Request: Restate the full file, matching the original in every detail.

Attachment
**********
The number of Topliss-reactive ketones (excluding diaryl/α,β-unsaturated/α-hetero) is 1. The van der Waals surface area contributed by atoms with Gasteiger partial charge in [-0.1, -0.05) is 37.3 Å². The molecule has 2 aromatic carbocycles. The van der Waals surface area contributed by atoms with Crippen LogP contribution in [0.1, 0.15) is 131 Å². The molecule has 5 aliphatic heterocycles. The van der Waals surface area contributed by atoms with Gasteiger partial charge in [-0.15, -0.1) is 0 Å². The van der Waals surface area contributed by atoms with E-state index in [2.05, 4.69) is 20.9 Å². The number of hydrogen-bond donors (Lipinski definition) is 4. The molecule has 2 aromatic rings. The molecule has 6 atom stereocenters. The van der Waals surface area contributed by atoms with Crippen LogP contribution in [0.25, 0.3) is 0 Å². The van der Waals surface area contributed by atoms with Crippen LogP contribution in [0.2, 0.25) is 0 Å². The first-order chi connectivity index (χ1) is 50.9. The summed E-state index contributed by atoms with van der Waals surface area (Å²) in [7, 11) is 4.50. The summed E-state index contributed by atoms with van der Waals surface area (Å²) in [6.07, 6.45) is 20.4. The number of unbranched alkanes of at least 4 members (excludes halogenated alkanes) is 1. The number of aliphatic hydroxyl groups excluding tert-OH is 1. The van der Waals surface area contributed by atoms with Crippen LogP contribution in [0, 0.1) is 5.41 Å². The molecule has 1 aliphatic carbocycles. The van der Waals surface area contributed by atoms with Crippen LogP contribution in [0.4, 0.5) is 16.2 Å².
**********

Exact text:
The number of Topliss-reactive ketones (excluding diaryl/α,β-unsaturated/α-hetero) is 1. The van der Waals surface area contributed by atoms with Gasteiger partial charge in [-0.1, -0.05) is 37.3 Å². The molecule has 2 aromatic carbocycles. The van der Waals surface area contributed by atoms with Crippen LogP contribution in [0.1, 0.15) is 131 Å². The molecule has 5 aliphatic heterocycles. The van der Waals surface area contributed by atoms with Gasteiger partial charge in [-0.15, -0.1) is 0 Å². The van der Waals surface area contributed by atoms with E-state index in [2.05, 4.69) is 20.9 Å². The number of hydrogen-bond donors (Lipinski definition) is 4. The molecule has 2 aromatic rings. The molecule has 6 atom stereocenters. The van der Waals surface area contributed by atoms with Crippen LogP contribution in [0.25, 0.3) is 0 Å². The van der Waals surface area contributed by atoms with Crippen LogP contribution in [0.2, 0.25) is 0 Å². The first-order chi connectivity index (χ1) is 50.9. The summed E-state index contributed by atoms with van der Waals surface area (Å²) in [7, 11) is 4.50. The summed E-state index contributed by atoms with van der Waals surface area (Å²) in [6.07, 6.45) is 20.4. The number of unbranched alkanes of at least 4 members (excludes halogenated alkanes) is 1. The number of aliphatic hydroxyl groups excluding tert-OH is 1. The van der Waals surface area contributed by atoms with Crippen LogP contribution in [0, 0.1) is 5.41 Å². The molecule has 1 aliphatic carbocycles. The van der Waals surface area contributed by atoms with Crippen LogP contribution in [0.4, 0.5) is 16.2 Å².